Captain Kirk was an entrepreneur. Un-trepreneur Spock, God Bless, would always share with Kirk the odds of surviving, say, a surprise attack on the Klingons with some new, unproven torpedo (has anyone ever called Roddenberry out for having a ‘torpedo’ in space?) which were as infinitesimal as Congress passing something useful this session. Kirk would smirk (earning him the moniker ‘Smirky Kirk’) and do it anyway. He sneered at the chances, cast aside the playbook, ignored the rules to save the universe, in a crazily creative, ridiculously risky, never-been-tried-before way each 50-minute episode. And it always worked out. Now that’s an entrepreneur. Except for the always worked out bit. That’s Hollywood.

I also find that the gene is inherited, and sometimes by osmosis. Many entrepreneurs grew up with entrepreneur talk around the dinner table, and entrepreneur-friendly parents. ‘Oh, she’s getting Cs but has an IQ of 145? I’m good with that’. Lest we forget, Einstein redrafted all the universal rules of physics as a Swiss patent examiner.  I don’t know much about Switzerland’s patent office, but I have to imagine that it’s a black hole for talent, and despite his prophecy to the contrary, Einstein escaped – but he was probably the only one. Like I said, the entrepreneur gene is irrepressible. Its genius ascends on canvas, in a light bulb, or in the stars… but it appears.

Entrepreneuring is a total-brain full-contact sport. Be shy and die; delay – you’re prey; you can’t be polite and fight. Both brain hemispheres are tingling with firing synapses that meld into… analytical creativity. Oxymoron? Jay Walker, friend, genius, founder of Priceline talks about the difference between data… and information. Data is numbers, plain (very plain) and simple. Information is numbers animated. DNA is a string of amino acids, the building blocks of life. But these do not a life make. Entrepreneurs turn data into the blood, vessels, muscles, and heartbeat of a company. The best of the lot can look at columns of numbers – thousands – and select the one or two that are aberrant. Seen through the right lens, new worlds appear … and the difference between success and failure. Without creative application numbers are symbols on a screen signifying nothing.  

Entrepreneurs have visual acuity, both high and low. High – the big picture, perspective from 35,000 feet. Low refers to the unit economics – the single customer.  If the unit economics don’t pencil out, no amount of scaling will a business make. After a talk to an adoring crowd, the16th President of the United States was asked ‘Mr. Lincoln, why such a long speech?’ ‘Because I didn’t have the time to write a short one’ came the rejoinder. Entrepreneurs appreciate the elegance of concision and it’s power in communication. The best can put both the high and the low on the back of a business card. An entire business vision and unit economics in little more than a bumper sticker; a sound bite. Catch-phrases are repeated; speeches are read.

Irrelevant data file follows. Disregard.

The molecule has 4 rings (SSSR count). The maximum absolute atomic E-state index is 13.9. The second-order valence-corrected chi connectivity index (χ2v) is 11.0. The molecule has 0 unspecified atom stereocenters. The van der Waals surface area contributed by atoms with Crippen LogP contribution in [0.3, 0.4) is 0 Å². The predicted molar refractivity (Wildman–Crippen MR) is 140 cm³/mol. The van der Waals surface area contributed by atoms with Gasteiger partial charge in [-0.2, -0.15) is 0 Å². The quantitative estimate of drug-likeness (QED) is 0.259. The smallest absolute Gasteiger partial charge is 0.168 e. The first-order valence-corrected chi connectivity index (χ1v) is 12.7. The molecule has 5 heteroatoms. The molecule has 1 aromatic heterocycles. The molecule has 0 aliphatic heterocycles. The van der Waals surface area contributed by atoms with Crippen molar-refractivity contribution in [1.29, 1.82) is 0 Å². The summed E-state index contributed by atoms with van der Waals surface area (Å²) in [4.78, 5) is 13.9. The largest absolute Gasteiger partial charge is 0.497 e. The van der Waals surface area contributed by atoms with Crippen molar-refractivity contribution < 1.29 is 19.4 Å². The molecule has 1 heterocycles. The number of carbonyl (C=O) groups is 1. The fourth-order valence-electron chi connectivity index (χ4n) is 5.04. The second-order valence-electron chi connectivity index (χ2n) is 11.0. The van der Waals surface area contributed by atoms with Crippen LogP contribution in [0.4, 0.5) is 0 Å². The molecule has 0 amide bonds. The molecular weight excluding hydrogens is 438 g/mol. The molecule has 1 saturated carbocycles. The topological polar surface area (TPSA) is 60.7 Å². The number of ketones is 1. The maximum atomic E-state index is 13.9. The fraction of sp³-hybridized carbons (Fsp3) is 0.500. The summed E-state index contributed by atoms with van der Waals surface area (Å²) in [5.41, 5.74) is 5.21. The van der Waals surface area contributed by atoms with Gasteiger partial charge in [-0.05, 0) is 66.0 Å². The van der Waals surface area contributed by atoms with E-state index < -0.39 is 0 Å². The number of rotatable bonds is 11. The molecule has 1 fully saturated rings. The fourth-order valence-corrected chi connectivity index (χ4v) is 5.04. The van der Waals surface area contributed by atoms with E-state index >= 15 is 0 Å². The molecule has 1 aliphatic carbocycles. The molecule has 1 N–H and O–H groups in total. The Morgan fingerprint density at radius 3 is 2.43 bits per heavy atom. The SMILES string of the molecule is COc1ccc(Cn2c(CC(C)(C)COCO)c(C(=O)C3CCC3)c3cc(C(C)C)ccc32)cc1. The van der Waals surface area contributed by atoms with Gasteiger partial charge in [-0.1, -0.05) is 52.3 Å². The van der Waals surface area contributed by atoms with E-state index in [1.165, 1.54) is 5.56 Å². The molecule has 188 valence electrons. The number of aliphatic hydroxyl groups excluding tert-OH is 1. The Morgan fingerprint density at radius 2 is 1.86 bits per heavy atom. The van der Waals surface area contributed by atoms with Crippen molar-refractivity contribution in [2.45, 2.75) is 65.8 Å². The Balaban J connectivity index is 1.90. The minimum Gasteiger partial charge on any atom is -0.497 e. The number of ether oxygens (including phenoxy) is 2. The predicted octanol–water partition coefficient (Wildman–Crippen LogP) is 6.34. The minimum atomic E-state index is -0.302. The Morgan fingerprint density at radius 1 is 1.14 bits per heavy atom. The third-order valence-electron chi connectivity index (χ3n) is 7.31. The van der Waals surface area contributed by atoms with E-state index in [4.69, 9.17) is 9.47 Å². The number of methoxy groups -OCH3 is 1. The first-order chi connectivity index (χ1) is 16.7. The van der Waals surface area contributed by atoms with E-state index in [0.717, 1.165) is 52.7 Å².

Bobby Fischer, in his time the greatest chess player on the planet, was famous for playing two dozen games at once, processing billions of options in nanoseconds. His game was bold, inventive, and defied conventional wisdom.  But Fischer was no entrepreneur. Fischer could astonish, inspire… but he could not lead. And this is yet another quality of the gene, leadership. You see, the entrepreneur’s belief system is infectious. It is enveloping and passionate, and the best of them evangelize with the conviction and erudition of a Churchill, a Kennedy, a King. They dazzle; they mesmerize; intellectual shock and awe. They can flip the stubbornest of minds, the most jaundiced of opiners, into a legion of followers.

If you trawl for advice about the most important thing you’ll find plenty – too much actually – as though there were thousands of most important things, which is some place between a paradox and a contradiction. But for my money, it comes down to this: the entrepreneurs’ gene.

Michael Loeb Founder, CEO